My ethnomathematics journey has been a transformative and inspiring one. Before entering the ethnomathematics graduate certificate program, I knew my values as a teacher: that the always students came first, creating meaningful learning opportunities were vital, and that my classroom was a safe space for everyone to learn and grow together. While this hasn’t changed, ethnomathematics has finally given me the proper framework and tools to truly embrace these values.

The student always has to come first in any classroom and by embracing and integrating the student’s own culture, this allows for them to feel validated in their identity and strengthen their sense of community and belonging. For me, this can be as small as just being aware of a student in who they are and where they come from to as big as crafting an entire unit around cultural or community-based theme. Additionally, throughout my time in the program, I researched differentiation and ways to best support each student individually. I now feel properly equipped to make my classroom equitable in giving each student the support they need to succeed.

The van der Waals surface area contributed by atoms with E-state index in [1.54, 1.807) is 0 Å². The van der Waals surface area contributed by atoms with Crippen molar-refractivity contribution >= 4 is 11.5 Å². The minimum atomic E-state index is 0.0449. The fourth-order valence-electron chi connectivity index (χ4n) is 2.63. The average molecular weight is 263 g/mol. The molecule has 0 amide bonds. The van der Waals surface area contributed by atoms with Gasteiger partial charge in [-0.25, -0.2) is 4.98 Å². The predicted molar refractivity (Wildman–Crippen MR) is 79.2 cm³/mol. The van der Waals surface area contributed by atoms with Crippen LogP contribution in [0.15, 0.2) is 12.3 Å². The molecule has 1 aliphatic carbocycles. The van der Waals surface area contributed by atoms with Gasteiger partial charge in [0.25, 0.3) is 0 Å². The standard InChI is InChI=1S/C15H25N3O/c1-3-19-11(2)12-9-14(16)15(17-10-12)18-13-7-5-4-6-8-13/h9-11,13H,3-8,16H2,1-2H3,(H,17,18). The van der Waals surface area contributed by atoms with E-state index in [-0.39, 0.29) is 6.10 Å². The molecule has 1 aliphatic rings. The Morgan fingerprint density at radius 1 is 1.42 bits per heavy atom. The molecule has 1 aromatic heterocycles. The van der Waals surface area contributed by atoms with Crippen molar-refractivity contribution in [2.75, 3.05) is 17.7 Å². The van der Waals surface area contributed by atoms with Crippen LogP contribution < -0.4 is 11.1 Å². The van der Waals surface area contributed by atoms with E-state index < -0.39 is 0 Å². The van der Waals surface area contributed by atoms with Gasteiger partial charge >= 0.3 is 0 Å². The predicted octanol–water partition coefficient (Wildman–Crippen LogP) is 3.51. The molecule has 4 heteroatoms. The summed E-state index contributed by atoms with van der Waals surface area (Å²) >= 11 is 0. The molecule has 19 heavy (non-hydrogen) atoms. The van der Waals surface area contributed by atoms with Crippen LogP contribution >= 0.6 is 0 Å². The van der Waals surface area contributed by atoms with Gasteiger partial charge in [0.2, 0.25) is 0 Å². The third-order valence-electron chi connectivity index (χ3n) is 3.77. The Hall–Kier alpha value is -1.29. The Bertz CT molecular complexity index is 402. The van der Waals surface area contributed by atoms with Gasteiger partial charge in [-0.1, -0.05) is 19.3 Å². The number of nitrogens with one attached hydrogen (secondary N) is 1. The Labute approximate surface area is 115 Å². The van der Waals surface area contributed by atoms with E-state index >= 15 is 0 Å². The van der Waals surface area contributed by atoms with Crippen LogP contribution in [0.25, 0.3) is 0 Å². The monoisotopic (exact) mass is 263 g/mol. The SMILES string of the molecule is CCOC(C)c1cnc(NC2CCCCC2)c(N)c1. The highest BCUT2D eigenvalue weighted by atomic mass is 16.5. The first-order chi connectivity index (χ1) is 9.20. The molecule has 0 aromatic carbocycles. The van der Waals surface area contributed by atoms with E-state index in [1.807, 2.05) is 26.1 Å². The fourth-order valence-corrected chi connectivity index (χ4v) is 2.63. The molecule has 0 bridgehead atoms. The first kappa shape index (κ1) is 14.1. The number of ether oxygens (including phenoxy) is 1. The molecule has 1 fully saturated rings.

One of the most exciting parts of embracing ethnomathematics has been creating meaningful learning opportunities. Including a student’s culture and identity into lessons gets the students more excited and engaged. A truly powerful way to do this has been through creating community partnerships. This allows for students to make these meaningful connections to what’s around them giving more value to their learning.

Finally, ethnomathematics has helped to make my classroom a truly safe space that is accepting of all students. Not only are students able to feel welcomed but they also feel valued and important, giving them the confidence and comfortability to take bigger risks and challenge themselves even more. This also pushes me as a teacher allowing for me to grow and learn from them as well.

Fully embodying an ethnomathematics approach is not a single destination, but a lifelong journey. As I grow as a person and as an educator, I hope to not only improve myself and my teaching, but also to encourage and empower as many others as I can along the way. Ethnomathematics has validated why I love teaching and I can’t wait to see where it takes me next.